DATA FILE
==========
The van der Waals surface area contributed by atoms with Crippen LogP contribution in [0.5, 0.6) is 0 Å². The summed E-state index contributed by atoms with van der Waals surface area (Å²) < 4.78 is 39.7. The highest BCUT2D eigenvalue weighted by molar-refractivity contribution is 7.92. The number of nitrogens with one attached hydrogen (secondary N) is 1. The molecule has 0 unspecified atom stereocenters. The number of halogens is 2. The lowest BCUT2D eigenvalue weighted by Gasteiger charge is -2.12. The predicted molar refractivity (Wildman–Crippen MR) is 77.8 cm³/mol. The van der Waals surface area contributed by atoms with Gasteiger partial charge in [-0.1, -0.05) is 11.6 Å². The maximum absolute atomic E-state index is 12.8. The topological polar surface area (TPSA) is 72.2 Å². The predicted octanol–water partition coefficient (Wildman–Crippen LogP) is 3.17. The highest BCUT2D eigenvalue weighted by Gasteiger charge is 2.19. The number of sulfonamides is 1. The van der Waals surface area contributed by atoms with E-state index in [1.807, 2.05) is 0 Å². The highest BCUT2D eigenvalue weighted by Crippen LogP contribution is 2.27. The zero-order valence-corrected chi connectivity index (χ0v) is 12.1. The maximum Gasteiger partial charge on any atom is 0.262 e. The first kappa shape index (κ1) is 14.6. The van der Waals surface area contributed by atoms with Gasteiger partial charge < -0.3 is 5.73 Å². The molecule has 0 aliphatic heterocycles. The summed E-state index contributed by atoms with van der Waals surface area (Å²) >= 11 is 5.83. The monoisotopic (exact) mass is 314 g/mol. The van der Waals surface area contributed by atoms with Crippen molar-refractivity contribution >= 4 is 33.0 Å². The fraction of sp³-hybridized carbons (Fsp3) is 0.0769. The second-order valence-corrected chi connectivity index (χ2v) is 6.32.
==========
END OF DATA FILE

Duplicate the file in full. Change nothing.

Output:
The van der Waals surface area contributed by atoms with Crippen LogP contribution in [0.5, 0.6) is 0 Å². The summed E-state index contributed by atoms with van der Waals surface area (Å²) < 4.78 is 39.7. The highest BCUT2D eigenvalue weighted by molar-refractivity contribution is 7.92. The number of nitrogens with one attached hydrogen (secondary N) is 1. The molecule has 0 unspecified atom stereocenters. The number of halogens is 2. The lowest BCUT2D eigenvalue weighted by Gasteiger charge is -2.12. The predicted molar refractivity (Wildman–Crippen MR) is 77.8 cm³/mol. The van der Waals surface area contributed by atoms with Gasteiger partial charge in [-0.1, -0.05) is 11.6 Å². The maximum absolute atomic E-state index is 12.8. The topological polar surface area (TPSA) is 72.2 Å². The predicted octanol–water partition coefficient (Wildman–Crippen LogP) is 3.17. The highest BCUT2D eigenvalue weighted by Gasteiger charge is 2.19. The number of sulfonamides is 1. The van der Waals surface area contributed by atoms with E-state index in [1.807, 2.05) is 0 Å². The highest BCUT2D eigenvalue weighted by Crippen LogP contribution is 2.27. The zero-order valence-corrected chi connectivity index (χ0v) is 12.1. The maximum Gasteiger partial charge on any atom is 0.262 e. The first kappa shape index (κ1) is 14.6. The van der Waals surface area contributed by atoms with Gasteiger partial charge < -0.3 is 5.73 Å². The molecule has 0 aliphatic heterocycles. The summed E-state index contributed by atoms with van der Waals surface area (Å²) >= 11 is 5.83. The monoisotopic (exact) mass is 314 g/mol. The van der Waals surface area contributed by atoms with Crippen molar-refractivity contribution >= 4 is 33.0 Å². The fraction of sp³-hybridized carbons (Fsp3) is 0.0769. The second-order valence-corrected chi connectivity index (χ2v) is 6.32.